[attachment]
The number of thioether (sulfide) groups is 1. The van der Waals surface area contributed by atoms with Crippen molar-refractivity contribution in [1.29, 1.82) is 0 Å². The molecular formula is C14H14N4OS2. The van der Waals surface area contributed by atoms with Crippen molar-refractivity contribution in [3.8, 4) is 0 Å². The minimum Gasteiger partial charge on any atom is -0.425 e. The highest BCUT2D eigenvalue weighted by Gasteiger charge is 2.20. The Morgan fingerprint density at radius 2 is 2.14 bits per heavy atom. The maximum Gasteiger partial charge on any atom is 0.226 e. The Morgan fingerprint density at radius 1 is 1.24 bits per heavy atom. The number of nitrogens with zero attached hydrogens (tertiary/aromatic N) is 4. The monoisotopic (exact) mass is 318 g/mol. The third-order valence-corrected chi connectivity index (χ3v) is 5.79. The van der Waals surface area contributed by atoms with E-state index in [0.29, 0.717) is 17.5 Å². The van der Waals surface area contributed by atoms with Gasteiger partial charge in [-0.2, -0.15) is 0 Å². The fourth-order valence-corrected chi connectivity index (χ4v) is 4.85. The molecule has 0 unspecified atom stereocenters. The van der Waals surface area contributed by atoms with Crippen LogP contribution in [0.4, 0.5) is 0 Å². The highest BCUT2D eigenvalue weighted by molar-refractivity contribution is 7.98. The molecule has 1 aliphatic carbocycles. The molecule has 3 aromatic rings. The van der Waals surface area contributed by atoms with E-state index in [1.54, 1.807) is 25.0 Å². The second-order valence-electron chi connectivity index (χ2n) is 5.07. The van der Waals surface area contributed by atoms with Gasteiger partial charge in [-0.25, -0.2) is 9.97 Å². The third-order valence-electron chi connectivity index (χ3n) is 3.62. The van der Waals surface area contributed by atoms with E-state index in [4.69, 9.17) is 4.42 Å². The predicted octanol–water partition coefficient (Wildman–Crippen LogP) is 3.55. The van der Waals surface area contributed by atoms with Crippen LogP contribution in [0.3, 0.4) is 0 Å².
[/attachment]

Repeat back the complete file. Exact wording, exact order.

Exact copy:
The number of thioether (sulfide) groups is 1. The van der Waals surface area contributed by atoms with Crippen molar-refractivity contribution in [1.29, 1.82) is 0 Å². The molecular formula is C14H14N4OS2. The van der Waals surface area contributed by atoms with Crippen molar-refractivity contribution in [3.8, 4) is 0 Å². The minimum Gasteiger partial charge on any atom is -0.425 e. The highest BCUT2D eigenvalue weighted by Gasteiger charge is 2.20. The Morgan fingerprint density at radius 2 is 2.14 bits per heavy atom. The maximum Gasteiger partial charge on any atom is 0.226 e. The Morgan fingerprint density at radius 1 is 1.24 bits per heavy atom. The number of nitrogens with zero attached hydrogens (tertiary/aromatic N) is 4. The monoisotopic (exact) mass is 318 g/mol. The third-order valence-corrected chi connectivity index (χ3v) is 5.79. The van der Waals surface area contributed by atoms with E-state index in [0.29, 0.717) is 17.5 Å². The van der Waals surface area contributed by atoms with Gasteiger partial charge in [-0.2, -0.15) is 0 Å². The fourth-order valence-corrected chi connectivity index (χ4v) is 4.85. The molecule has 0 unspecified atom stereocenters. The van der Waals surface area contributed by atoms with Crippen LogP contribution in [0.4, 0.5) is 0 Å². The highest BCUT2D eigenvalue weighted by molar-refractivity contribution is 7.98. The molecule has 1 aliphatic carbocycles. The molecule has 3 aromatic rings. The van der Waals surface area contributed by atoms with E-state index in [1.54, 1.807) is 25.0 Å². The second-order valence-electron chi connectivity index (χ2n) is 5.07. The van der Waals surface area contributed by atoms with Gasteiger partial charge in [-0.25, -0.2) is 9.97 Å². The third-order valence-electron chi connectivity index (χ3n) is 3.62. The van der Waals surface area contributed by atoms with E-state index in [4.69, 9.17) is 4.42 Å². The predicted octanol–water partition coefficient (Wildman–Crippen LogP) is 3.55. The van der Waals surface area contributed by atoms with Crippen LogP contribution in [0.3, 0.4) is 0 Å².